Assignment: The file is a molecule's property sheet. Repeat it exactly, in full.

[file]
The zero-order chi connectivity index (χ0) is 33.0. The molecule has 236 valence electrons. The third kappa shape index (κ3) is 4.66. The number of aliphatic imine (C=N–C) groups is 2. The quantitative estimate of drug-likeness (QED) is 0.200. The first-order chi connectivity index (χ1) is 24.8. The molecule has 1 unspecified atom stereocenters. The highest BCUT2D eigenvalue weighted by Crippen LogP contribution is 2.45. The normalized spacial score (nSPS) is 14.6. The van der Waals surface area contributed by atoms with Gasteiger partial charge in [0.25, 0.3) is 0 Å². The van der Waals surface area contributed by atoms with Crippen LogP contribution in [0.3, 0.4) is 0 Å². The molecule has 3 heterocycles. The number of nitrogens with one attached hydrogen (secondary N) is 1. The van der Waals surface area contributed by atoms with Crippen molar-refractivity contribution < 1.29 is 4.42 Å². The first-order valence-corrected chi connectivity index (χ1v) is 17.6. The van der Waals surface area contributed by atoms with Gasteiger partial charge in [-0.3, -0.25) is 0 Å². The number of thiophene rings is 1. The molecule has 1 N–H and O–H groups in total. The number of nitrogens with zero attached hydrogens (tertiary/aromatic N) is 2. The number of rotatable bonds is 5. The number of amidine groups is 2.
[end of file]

The zero-order chi connectivity index (χ0) is 33.0. The molecule has 236 valence electrons. The third kappa shape index (κ3) is 4.66. The number of aliphatic imine (C=N–C) groups is 2. The quantitative estimate of drug-likeness (QED) is 0.200. The first-order chi connectivity index (χ1) is 24.8. The molecule has 1 unspecified atom stereocenters. The highest BCUT2D eigenvalue weighted by Crippen LogP contribution is 2.45. The normalized spacial score (nSPS) is 14.6. The van der Waals surface area contributed by atoms with Gasteiger partial charge in [0.25, 0.3) is 0 Å². The van der Waals surface area contributed by atoms with Crippen LogP contribution in [0.3, 0.4) is 0 Å². The molecule has 3 heterocycles. The number of nitrogens with one attached hydrogen (secondary N) is 1. The van der Waals surface area contributed by atoms with Crippen molar-refractivity contribution < 1.29 is 4.42 Å². The first-order valence-corrected chi connectivity index (χ1v) is 17.6. The van der Waals surface area contributed by atoms with Gasteiger partial charge in [-0.3, -0.25) is 0 Å². The number of thiophene rings is 1. The molecule has 1 N–H and O–H groups in total. The number of nitrogens with zero attached hydrogens (tertiary/aromatic N) is 2. The number of rotatable bonds is 5. The number of amidine groups is 2.